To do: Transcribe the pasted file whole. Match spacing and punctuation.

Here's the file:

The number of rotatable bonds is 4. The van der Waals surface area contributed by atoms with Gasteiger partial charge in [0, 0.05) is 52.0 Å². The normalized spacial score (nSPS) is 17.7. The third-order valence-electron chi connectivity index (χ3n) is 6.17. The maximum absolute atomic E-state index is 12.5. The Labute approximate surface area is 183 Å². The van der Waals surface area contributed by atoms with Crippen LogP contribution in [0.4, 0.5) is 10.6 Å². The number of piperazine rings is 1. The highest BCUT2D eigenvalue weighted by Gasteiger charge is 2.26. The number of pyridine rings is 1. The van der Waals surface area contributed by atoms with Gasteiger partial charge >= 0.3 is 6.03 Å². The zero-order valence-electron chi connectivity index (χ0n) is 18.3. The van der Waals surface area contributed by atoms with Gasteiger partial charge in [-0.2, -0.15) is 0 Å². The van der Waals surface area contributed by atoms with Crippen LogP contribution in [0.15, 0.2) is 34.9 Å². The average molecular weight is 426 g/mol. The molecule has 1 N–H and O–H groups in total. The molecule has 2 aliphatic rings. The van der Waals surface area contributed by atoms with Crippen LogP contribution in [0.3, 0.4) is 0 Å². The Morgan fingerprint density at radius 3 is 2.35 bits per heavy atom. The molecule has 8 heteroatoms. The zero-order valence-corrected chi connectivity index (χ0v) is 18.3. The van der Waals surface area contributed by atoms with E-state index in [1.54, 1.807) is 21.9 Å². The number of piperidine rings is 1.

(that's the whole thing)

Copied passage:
The number of rotatable bonds is 4. The van der Waals surface area contributed by atoms with Gasteiger partial charge in [0, 0.05) is 52.0 Å². The normalized spacial score (nSPS) is 17.7. The third-order valence-electron chi connectivity index (χ3n) is 6.17. The maximum absolute atomic E-state index is 12.5. The Labute approximate surface area is 183 Å². The van der Waals surface area contributed by atoms with Crippen LogP contribution in [0.4, 0.5) is 10.6 Å². The number of piperazine rings is 1. The highest BCUT2D eigenvalue weighted by Gasteiger charge is 2.26. The number of pyridine rings is 1. The van der Waals surface area contributed by atoms with Gasteiger partial charge >= 0.3 is 6.03 Å². The zero-order valence-electron chi connectivity index (χ0n) is 18.3. The van der Waals surface area contributed by atoms with Gasteiger partial charge in [-0.2, -0.15) is 0 Å². The van der Waals surface area contributed by atoms with Crippen LogP contribution in [0.15, 0.2) is 34.9 Å². The average molecular weight is 426 g/mol. The molecule has 1 N–H and O–H groups in total. The molecule has 2 aliphatic rings. The van der Waals surface area contributed by atoms with Crippen LogP contribution in [0.3, 0.4) is 0 Å². The Morgan fingerprint density at radius 3 is 2.35 bits per heavy atom. The molecule has 8 heteroatoms. The zero-order valence-corrected chi connectivity index (χ0v) is 18.3. The van der Waals surface area contributed by atoms with E-state index in [1.54, 1.807) is 21.9 Å². The number of piperidine rings is 1.